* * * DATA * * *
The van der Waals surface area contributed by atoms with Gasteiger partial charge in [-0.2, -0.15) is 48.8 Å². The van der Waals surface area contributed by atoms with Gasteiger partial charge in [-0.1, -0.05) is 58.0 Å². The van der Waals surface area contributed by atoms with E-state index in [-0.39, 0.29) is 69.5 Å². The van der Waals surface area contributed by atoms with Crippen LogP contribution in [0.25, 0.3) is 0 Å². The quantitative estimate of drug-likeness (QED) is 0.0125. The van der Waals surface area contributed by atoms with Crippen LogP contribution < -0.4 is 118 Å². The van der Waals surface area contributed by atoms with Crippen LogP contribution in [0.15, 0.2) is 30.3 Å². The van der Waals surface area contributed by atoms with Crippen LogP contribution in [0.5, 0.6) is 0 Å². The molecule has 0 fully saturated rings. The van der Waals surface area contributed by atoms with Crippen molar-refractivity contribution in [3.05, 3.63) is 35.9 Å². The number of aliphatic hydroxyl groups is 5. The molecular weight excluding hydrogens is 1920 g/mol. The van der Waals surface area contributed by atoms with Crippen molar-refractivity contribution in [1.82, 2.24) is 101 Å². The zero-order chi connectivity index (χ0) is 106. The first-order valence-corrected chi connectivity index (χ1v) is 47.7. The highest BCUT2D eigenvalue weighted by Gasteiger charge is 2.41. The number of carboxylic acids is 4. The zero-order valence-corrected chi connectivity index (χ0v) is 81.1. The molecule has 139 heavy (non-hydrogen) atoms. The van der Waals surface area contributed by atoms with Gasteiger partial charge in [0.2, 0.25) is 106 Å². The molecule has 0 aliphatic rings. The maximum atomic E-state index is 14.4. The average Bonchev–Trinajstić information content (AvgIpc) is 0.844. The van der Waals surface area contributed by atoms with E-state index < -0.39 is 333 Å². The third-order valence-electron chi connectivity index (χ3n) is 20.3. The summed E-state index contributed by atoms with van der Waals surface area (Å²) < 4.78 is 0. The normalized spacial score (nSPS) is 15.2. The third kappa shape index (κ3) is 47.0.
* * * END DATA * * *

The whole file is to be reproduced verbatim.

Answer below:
The van der Waals surface area contributed by atoms with Gasteiger partial charge in [-0.2, -0.15) is 48.8 Å². The van der Waals surface area contributed by atoms with Gasteiger partial charge in [-0.1, -0.05) is 58.0 Å². The van der Waals surface area contributed by atoms with E-state index in [-0.39, 0.29) is 69.5 Å². The van der Waals surface area contributed by atoms with Crippen LogP contribution in [0.25, 0.3) is 0 Å². The quantitative estimate of drug-likeness (QED) is 0.0125. The van der Waals surface area contributed by atoms with Crippen LogP contribution < -0.4 is 118 Å². The van der Waals surface area contributed by atoms with Crippen LogP contribution in [0.15, 0.2) is 30.3 Å². The van der Waals surface area contributed by atoms with Crippen LogP contribution in [0.5, 0.6) is 0 Å². The molecule has 0 fully saturated rings. The van der Waals surface area contributed by atoms with Crippen molar-refractivity contribution in [3.05, 3.63) is 35.9 Å². The number of aliphatic hydroxyl groups is 5. The molecular weight excluding hydrogens is 1920 g/mol. The van der Waals surface area contributed by atoms with Crippen molar-refractivity contribution in [1.82, 2.24) is 101 Å². The zero-order chi connectivity index (χ0) is 106. The first-order valence-corrected chi connectivity index (χ1v) is 47.7. The highest BCUT2D eigenvalue weighted by Gasteiger charge is 2.41. The number of carboxylic acids is 4. The zero-order valence-corrected chi connectivity index (χ0v) is 81.1. The molecule has 139 heavy (non-hydrogen) atoms. The van der Waals surface area contributed by atoms with Gasteiger partial charge in [0.2, 0.25) is 106 Å². The molecule has 0 aliphatic rings. The maximum atomic E-state index is 14.4. The average Bonchev–Trinajstić information content (AvgIpc) is 0.844. The van der Waals surface area contributed by atoms with E-state index < -0.39 is 333 Å². The third-order valence-electron chi connectivity index (χ3n) is 20.3. The summed E-state index contributed by atoms with van der Waals surface area (Å²) < 4.78 is 0. The normalized spacial score (nSPS) is 15.2. The third kappa shape index (κ3) is 47.0.